Alright, let's clarify. In our 29 years in teaching presentation skills, we've encountered many scientists and engineers that are also gifted presenters. Good science and good presenting aren't mutually exclusive. We have, however, noticed some common self-imposed barriers amongst technical presenters that hurt their presentation effectiveness. Some of the very practices that make for good science—a rigorous, sequential process for investigation and a dispassionate objectivity—make for poor presenting.
The Scientist’s Presentation
A scientist or engineer will often present an oral version of a research paper:
While some technical audiences prefer this approach, others can find it boring.
He or she may also tend to present data-based findings rather than opinion-based interpretations or meanings of those findings, in order to demonstrate restraint and detachment. Anything too direct or forceful can feel like "selling," which they fear could damage their credibility. But this approach can obscure the key takeaway for the audience and make the presentation less memorable. This is especially true for nontechnical and management audiences.
The PowerSpeaking, Inc. Method
What's the solution? Here are our five recommendations:
Front and Rear Load Your Presentation: Construct a presentation that maps to the audience's listening pattern. As a rule, audiences are most attentive and retain the most information from the opening of a presentation, followed by a large dive in the middle, and a return to moderate attention at the close. Therefore, the main take away messages should be strategically front-loaded and rear-loaded.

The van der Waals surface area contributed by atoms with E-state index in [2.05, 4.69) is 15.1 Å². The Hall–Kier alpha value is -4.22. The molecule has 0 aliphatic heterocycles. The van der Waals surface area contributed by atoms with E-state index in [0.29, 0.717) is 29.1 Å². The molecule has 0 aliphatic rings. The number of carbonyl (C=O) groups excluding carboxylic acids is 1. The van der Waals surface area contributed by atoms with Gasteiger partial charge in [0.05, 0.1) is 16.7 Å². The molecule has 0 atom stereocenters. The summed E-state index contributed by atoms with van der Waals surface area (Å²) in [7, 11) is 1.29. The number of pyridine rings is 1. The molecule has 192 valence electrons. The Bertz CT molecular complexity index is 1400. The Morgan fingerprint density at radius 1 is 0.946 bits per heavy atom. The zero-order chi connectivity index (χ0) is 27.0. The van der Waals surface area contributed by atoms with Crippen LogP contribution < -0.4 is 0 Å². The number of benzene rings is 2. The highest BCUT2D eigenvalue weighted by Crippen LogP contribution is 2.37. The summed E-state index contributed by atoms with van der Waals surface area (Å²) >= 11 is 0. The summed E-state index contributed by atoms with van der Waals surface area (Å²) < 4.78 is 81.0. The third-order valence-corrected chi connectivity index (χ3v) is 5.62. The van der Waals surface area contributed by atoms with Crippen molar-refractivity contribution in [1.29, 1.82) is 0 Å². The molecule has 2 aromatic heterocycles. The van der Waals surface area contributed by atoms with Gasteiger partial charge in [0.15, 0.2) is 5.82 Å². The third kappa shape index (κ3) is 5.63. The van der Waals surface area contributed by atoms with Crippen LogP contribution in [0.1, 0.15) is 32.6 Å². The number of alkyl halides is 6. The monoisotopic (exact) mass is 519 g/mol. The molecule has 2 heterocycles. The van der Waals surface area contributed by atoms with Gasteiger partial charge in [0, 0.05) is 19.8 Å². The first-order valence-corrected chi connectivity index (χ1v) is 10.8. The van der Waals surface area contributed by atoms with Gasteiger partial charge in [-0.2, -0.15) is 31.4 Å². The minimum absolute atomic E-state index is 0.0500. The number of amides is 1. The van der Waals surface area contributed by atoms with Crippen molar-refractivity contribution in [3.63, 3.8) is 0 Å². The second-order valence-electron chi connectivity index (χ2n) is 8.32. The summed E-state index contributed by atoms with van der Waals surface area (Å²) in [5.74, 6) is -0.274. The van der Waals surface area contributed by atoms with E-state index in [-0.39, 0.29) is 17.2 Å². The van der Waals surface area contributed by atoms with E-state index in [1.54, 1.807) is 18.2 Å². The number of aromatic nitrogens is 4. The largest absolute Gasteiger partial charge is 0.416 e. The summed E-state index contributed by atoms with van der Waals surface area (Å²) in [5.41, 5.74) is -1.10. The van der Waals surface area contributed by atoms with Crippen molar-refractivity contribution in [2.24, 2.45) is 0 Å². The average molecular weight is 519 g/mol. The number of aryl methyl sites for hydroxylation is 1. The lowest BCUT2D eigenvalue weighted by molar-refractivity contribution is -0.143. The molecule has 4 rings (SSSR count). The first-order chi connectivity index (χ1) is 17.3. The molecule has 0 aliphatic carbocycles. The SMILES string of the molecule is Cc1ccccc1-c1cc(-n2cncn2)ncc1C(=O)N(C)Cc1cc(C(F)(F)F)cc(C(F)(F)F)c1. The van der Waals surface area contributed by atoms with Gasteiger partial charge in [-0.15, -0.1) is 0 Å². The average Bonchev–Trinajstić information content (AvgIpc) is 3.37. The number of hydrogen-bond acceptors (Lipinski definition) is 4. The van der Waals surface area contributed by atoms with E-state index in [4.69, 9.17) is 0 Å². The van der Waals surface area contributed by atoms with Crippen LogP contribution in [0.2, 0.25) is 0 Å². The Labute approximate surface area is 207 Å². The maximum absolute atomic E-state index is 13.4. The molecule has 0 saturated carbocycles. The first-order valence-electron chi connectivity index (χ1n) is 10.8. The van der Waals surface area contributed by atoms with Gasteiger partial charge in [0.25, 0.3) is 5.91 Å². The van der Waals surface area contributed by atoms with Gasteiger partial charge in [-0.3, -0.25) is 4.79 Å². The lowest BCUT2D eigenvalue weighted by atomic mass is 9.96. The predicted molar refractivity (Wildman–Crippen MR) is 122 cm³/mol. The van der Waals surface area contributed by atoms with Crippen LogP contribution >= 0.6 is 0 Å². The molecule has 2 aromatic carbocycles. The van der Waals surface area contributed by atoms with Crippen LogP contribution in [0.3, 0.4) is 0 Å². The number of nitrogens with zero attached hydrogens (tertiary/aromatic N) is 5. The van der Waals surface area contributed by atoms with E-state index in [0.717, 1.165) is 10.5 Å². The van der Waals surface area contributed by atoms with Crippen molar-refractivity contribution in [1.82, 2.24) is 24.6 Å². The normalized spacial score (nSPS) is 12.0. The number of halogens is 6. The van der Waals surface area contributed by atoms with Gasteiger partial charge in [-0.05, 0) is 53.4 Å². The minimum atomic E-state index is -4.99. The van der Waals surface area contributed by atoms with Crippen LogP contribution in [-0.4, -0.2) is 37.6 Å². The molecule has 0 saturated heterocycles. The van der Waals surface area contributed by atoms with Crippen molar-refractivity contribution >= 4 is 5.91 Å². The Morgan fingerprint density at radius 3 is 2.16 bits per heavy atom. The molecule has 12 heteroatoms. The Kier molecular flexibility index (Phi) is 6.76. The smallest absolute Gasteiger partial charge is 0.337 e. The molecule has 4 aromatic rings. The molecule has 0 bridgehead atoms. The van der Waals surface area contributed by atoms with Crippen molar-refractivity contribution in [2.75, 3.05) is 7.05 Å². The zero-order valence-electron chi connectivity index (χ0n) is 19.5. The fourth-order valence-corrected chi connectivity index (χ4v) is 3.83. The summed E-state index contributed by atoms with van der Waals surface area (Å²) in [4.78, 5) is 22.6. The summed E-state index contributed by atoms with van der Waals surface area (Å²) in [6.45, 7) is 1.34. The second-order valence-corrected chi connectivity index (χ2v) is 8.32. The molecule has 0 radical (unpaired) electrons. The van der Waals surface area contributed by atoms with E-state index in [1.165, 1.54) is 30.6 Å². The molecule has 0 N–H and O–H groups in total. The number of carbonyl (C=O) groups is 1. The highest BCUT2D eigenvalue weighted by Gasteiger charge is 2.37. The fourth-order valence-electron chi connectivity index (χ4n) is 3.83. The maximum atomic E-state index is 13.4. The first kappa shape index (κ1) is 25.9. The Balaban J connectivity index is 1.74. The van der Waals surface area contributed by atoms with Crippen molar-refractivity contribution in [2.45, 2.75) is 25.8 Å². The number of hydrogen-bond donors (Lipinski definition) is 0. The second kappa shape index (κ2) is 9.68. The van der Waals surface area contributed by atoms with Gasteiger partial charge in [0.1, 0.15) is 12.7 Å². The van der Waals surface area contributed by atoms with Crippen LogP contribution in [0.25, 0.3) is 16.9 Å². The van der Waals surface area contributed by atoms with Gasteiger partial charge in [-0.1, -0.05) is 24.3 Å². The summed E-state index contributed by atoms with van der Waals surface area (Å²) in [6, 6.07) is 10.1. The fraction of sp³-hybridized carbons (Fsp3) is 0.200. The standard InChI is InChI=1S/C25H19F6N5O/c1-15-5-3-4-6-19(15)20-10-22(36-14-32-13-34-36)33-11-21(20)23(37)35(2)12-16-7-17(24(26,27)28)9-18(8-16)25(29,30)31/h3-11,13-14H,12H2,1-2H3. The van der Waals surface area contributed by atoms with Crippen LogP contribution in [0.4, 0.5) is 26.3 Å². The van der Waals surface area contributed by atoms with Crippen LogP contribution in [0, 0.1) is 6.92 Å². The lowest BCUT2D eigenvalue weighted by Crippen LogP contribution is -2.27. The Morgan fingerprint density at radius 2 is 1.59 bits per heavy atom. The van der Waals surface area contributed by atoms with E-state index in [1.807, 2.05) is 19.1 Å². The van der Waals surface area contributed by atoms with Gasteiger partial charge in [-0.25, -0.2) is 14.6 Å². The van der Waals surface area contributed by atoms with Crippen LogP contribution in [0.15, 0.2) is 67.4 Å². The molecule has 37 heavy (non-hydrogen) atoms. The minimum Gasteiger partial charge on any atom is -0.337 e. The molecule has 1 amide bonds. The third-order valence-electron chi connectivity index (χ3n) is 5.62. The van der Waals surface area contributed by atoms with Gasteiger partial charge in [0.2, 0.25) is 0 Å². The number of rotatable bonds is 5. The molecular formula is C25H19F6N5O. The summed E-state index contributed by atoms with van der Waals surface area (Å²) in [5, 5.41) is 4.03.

Core Message Creates Retention: Craft and deliver a pointed, positional, provocative statement that takes a stand on the meaning of the data. We call it a "core message." Take the title of this piece, for example. It's not called "Our research shows that as a population, scientists have an inclination toward detail oriented presentations with a confidence coefficient of 0.9.
- Rule of Thirds: Most likely you have a mixed audience. Provide the overview/big picture first for content and understandability and then increasingly go into more technical depth.
- Get Rid of the Data Dump: The point of a scientific talk is to communicate the results and meaning of the research—not to squander the time providing exquisitely detailed data. Provide a logical story to the research.
Rehearse: There is no good excuse for the lack of preparation. Go through the content. Rehearse using your slides. Analyze questions that are likely to come up—and practice those, too. Rehearsal will give you a sense of calm so you are flexible when you present. You know what's coming next.
Additional Information: Our HighTechSpeaking workshop provides more in-depth strategies and opportunitites to practice how to make effective technical presentations. More information? Call us at 800.828.1909.
And, by the way, the title of this eTip might remind you of "Don't Be Such a Scientist," a book by Randy Olson. It's an interesting read that we recommend.
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